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#HonorsProblems: Making Your Mark in the Big City

The following blog post was written by Peer Advisor Linnea, a sophomore in the business school studying business administration.

Growing up in a small town my whole life, I came to grow very comfortable with the consistency of every day. However, as I grew older I came to desire something more than this predictability. I wanted to expand my friend group to beyond the people I had known since kindergarten, explore new restaurants beyond just the three in my hometown, and experience living in a place that didn’t completely shut down at 8 pm every night. When I toured GW I knew that D.C. would be the city where all these hopes could be made a reality.

Flash forward to the beginning of my freshman year and living in D.C. was everything I had ever hoped it would be……..until it wasn’t. Coming from a small town I had always felt like a big fish in a small pond. However, coming to GW made me feel like just the opposite. While I saw people with incredible internships, huge leadership roles in student orgs, and stellar GPAs, I felt insignificant. In high school I was comfortable–comfortable with my classes, friend group, teachers, hobbies, and just about everything else. The comfort in the consistency gave me a sense of confidence that I had come to take for granted. Leaving this familiarity for GW stripped this confidence from me, leaving me confused and overwhelmed.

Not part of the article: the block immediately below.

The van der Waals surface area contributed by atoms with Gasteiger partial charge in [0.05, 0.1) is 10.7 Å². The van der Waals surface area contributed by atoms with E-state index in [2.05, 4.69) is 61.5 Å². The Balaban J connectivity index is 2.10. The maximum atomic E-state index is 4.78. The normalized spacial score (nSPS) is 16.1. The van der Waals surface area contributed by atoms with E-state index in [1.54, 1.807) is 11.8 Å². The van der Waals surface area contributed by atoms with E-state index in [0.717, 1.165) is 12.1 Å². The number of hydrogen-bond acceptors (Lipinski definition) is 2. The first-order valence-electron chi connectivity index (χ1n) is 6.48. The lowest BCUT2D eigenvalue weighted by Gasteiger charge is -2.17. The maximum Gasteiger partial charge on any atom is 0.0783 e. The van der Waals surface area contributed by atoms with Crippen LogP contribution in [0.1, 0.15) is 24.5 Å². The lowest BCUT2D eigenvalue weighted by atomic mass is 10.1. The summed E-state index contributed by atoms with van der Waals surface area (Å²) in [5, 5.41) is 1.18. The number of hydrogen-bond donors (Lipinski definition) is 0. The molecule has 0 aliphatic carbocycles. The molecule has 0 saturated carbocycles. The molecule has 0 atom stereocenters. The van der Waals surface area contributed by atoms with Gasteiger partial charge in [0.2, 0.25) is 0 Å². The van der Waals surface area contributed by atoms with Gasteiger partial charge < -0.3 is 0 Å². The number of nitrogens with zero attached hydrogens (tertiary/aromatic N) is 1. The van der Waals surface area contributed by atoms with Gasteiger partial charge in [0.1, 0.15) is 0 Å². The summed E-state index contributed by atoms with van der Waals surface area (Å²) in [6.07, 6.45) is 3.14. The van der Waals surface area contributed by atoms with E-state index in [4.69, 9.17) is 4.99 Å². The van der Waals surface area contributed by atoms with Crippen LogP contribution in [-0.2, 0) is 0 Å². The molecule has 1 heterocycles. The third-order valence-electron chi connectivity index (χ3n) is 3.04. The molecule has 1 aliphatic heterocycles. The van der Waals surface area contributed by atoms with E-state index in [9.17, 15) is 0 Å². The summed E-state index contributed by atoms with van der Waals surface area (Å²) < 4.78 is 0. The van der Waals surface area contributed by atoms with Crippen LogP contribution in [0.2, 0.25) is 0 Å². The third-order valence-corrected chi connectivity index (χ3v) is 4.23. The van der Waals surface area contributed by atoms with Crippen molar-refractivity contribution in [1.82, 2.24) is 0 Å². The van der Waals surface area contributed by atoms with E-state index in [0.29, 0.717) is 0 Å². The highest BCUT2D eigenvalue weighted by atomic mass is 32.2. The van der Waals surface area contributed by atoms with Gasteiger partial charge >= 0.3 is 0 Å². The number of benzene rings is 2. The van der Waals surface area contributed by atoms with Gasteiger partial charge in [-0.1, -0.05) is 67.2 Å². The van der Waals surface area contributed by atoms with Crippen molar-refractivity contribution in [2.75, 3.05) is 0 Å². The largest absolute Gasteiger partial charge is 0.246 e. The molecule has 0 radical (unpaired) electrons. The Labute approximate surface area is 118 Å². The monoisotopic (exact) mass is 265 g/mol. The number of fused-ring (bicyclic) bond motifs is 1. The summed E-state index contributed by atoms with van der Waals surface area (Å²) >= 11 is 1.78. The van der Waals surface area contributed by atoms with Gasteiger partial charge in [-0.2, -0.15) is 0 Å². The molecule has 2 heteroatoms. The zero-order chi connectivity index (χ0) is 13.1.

However, as time went on my freshman year, I came to appreciate being the small fish in the big pond. Though I may not have had big leadership positions or amazing internships yet, I realized that the opportunities that D.C. (the “big pond” in this metaphor, if you will) was able to provide me for such goals were endless.

Looking back, I had grown complacent living in my small town. Moving to the city has challenged me in ways that I could never have experienced at a school other than GW. I’ve set high goals for myself in all my endeavors and I feel nothing but inspired living in a city full of such motivated, hardworking individuals (many of which happen to be in the honors program!!).

Living in D.C. has taught me that leaving your mark on the city doesn’t necessarily come from outstanding accomplishments or impressive positions, but rather the drive and determination that make our community so dynamic. So, enjoy the ride and don’t stress too much–with a strong sense of motivation, success will follow.